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Utah's first crow hunts approved again

Published July 31, 2014 9:24 am

This is an archived article that was published on sltrib.com in 2014, and information in the article may be outdated. It is provided only for personal research purposes and may not be reprinted.

Researchers say crows have the capacity to recognize people and scold humans they don't like.

Chances are those opposed to Utah's first crow hunt will remember John Bair's face.

With vociferous boos echoing in the room and calls for changes to the Utah Wildlife Board, its members narrowly voted Tuesday to uphold a decision they made in June to allow the first sport and depredation crow hunts in the state.

Bair made the successful motions in June and again Tuesday to allow the hunts. He said he believed the Division of Wildlife Resources (DWR) would not have proposed hunting crows without scientific data to support the idea.

"We have wildlife in Utah because we hunt wildlife in Utah," Bair told a large crowd. "Never in our state's history has there been an animal hunted to extinction while it was regulated under the Division of Wildlife. I have no reason to believe crow will be any different."

People attending the meeting — chiefly opponents — had an hour to share their concerns with the board Tuesday. Public comment had been previously welcomed at five wildlife Regional Advisory Council public information meetings, held across the state in May, and at the June board meeting.

After the board voted to approve DWR proposals for the sport and depredation hunts in June, several groups called for a review of the new rule, as allowed by the Utah Division of Administrative Rules. That led to Tuesday's meeting.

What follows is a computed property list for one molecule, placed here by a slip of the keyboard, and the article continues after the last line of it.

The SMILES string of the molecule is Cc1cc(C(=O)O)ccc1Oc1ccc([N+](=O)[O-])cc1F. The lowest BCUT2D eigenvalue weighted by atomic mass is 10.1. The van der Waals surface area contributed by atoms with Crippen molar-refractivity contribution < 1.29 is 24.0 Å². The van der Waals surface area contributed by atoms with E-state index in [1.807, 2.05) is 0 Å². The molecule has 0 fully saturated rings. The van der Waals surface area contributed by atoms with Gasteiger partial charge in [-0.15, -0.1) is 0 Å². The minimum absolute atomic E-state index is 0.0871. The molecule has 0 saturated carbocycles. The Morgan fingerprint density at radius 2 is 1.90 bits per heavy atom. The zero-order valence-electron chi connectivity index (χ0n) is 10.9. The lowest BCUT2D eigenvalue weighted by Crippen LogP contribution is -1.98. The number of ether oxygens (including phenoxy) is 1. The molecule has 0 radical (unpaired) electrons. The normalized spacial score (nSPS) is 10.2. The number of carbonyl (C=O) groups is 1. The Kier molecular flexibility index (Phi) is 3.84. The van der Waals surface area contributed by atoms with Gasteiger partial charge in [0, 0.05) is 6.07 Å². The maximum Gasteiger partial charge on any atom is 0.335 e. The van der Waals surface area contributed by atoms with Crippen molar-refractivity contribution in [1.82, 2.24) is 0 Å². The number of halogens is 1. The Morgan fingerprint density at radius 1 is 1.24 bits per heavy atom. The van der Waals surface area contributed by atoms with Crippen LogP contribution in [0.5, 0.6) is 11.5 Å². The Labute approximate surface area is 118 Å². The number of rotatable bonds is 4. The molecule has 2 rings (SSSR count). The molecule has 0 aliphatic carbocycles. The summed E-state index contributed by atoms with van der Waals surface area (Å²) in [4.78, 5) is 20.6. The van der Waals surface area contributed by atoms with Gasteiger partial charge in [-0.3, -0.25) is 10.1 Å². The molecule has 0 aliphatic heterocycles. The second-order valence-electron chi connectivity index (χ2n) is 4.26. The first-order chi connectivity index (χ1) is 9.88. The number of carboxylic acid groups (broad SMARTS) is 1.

Board chair Jake Albrecht encouraged the public to bring new information to the discussion, but most of the comments had already been expressed to the governor-appointed board.

Among the concerns:

• A lack of scientific data illustrating the number of crows in Utah.

• Hunters may not be able to distinguish between crows and federally protected ravens.

• The ethics of allowing people to kill something they are expected, under the rule, to eat, but obviously will not consume.

• Little validation of claims of crop damage by fruit and corn farmers.

Most, but not all, commenters said they are not opposed to hunting.

"Some hunters assume we are against hunting; we are against unethical hunting," said Buz Marthaler with the Wildlife Rehabilitation Center of Northern Utah. "The heritage and the history of family values around hunting is for food and clothing. It's not just killing to kill."

After the hour of comments, the board met in private to consider written comments. Back before the public, the board questioned officials with the DWR and the federal program director for the Utah Department of Agriculture and Food.

The board elected on a 3-2 vote to separate the discussion of the sport hunt for crows from the depredation hunt, which allows farmers to shoot crows under certain conditions year-round. The board unanimously approved the depredation hunt.

Board member Michael King then proposed stopping the sport hunt, or delaying it for further review, and both motions failed on a 2-3 vote.

Board member John Bair then made a motion to again accept the DWR proposal for the sport hunt. It passed 3-2 with members Bair, Calvin Crandall and Steve Dalton voting yes.

The room erupted in boos, calls for changes to the Utah Wildlife Board and yells of "Where's the scientific data?" as wildlife law enforcement officials stood at attention.

The 2014-15 sport hunting season will run Sept. 1-30 and again from Dec. 1-Feb. 28, 2015. Licensed hunters will be allowed to take 10 crows a day and have 30 in possession.

One man, who identified himself a hunter, pointed out that one person could kill 1,200 crows if he or she went hunting every day of the season and took the limit.

brettp@sltrib.com

Twitter: @BrettPrettyman